Help-to-Buy: who it helps, who it doesn’t and will it be extended?
It will have cost the State more than €200m by the end of the year, but how does the incentive work?
Help-to-Buy is due to come to an end on December 31st of this year. Photograph: Brian Lawless/PA Wire
First introduced in April 2014, Help-to-Buy was a government initiative aimed at boosting the construction of new homes by making it easier for first-time buyers to get funds together to get on the property ladder.
The aim was to stimulate home-building. And it has worked to a point. Latest figures show that almost 30,000 first-time buyers had applied for the grant by the end of May, while the Government has spent €177.5 million incentivising first-time buyers since 2014.
This means that the total spend will likely be north of €200 million by the time of the scheme’s mooted expiration date of December 31st of this year.
As lobbying from estate agents and the property industry steps up a gear, and Taoiseach Leo Varadkar moots that the scheme may be extended in Budget 2020, we take a look at how it works, and the arguments for and against keeping it.
How does it work?
Help-to-Buy is a tax rebate allowing putative home-buyers to claim a refund of income tax (but not USC or PRSI) and deposit interest retention tax (DIRT) paid in Ireland over the previous four years. You can claim 5 per cent of the purchase price of a new home (or 5 per cent of the completion value of a self-build) up to a maximum of €20,000. If you buy a home worth €350,000 you will get €17,500 towards the cost of your deposit. Typically you never see this money as it goes directly from Revenue to the developer.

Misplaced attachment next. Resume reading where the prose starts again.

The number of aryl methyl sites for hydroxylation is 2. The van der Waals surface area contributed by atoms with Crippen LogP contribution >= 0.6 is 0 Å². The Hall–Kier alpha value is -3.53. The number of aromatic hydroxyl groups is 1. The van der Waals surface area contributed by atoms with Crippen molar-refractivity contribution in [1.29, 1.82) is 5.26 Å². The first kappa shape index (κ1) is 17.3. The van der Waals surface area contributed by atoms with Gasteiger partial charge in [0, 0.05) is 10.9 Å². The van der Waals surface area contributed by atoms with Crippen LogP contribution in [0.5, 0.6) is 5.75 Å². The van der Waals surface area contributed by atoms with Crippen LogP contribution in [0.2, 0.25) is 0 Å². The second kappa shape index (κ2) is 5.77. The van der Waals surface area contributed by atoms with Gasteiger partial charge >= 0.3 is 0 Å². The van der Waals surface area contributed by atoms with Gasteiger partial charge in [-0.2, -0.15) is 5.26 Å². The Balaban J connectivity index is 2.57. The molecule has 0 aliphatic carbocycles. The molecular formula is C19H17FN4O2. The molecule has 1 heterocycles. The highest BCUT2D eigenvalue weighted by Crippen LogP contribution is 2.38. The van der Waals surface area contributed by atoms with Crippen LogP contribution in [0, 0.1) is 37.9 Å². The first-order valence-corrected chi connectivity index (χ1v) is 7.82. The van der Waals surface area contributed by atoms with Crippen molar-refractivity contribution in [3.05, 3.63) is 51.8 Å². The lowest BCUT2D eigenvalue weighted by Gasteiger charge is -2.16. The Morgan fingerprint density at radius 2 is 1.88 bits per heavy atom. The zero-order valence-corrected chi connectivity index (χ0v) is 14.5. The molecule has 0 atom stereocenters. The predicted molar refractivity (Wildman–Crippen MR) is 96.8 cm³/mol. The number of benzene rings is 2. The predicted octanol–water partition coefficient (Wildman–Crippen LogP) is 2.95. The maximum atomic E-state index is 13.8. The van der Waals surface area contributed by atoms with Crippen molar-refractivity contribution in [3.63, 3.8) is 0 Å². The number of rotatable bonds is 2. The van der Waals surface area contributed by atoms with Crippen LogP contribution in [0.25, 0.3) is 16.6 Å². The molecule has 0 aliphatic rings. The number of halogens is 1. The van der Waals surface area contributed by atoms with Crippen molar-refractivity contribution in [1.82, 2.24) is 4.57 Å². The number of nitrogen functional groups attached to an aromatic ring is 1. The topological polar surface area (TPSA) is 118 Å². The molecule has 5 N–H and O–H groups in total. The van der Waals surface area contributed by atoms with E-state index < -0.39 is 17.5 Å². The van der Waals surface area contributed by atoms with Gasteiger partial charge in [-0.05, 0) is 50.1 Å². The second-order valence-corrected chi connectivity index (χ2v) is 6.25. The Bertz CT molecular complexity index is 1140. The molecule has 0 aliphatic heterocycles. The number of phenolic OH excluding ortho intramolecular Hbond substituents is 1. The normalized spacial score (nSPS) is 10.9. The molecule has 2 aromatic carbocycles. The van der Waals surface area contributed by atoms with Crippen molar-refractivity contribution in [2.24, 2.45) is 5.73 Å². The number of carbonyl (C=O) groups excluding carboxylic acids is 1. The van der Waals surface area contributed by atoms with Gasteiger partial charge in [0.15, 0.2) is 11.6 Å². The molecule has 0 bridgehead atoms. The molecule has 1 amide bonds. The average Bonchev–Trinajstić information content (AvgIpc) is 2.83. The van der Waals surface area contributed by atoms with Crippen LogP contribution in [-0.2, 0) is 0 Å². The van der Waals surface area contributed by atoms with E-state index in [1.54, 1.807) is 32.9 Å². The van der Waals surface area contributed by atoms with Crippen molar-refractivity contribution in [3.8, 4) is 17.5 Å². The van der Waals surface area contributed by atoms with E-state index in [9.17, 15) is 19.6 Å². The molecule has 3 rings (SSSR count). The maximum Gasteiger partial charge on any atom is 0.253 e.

There is also a cap on the eligible purchase price of some €500,000 (with a maximum relief of €20,000, as opposed to €25,000) if you’re buying after January 1st, 2017.
Other requirements include that you have to live in the property for five years after you buy or build it or you will risk Revenue clawing back your tax rebate.
When is it due to end?
The scheme was introduced with an end date of December 31st, 2019. However, the Revenue has confirmed that if a first-time buyer submits an application by the end of this year, but doesn’t actually go ahead and purchase their property until 2020, then they will still be eligible for the rebate provided that they make their claim by March 31st, 2020.
Who does it help – and how many?
The scheme is specifically aimed at encouraging construction of new homes, and is only available to first-time buyers.
Figures from Revenue show that since the scheme was launched 20,889 applications have been approved, with a further 7,932 pending since May 31st, 2019. So almost 30,000 buyers have applied for it thus far with the intention of buying.
Recent estimates suggest that almost half of all first-time buyers are now availing of the scheme, and this figure could surge over the coming months amid uncertainty as to whether or not the rebate will be extended. Figures for January to May 2019 show a 17.4 per cent increase in the number of claims approved when compared with the same period in 2018.
Does everyone who gets approved claim the rebate?
One interesting figure thrown up by the Revenue stats is the number of approvals versus the number of claims. While almost 21,000 first-time buyers have had their applications approved by Revenue, just 12,737, or 61 per cent of those approved have actually gone ahead and availed of the rebate to buy a home. This means that the average claim thus far has been €13,935 – equating to an average house purchase price of €278,715.
Who doesn’t it help?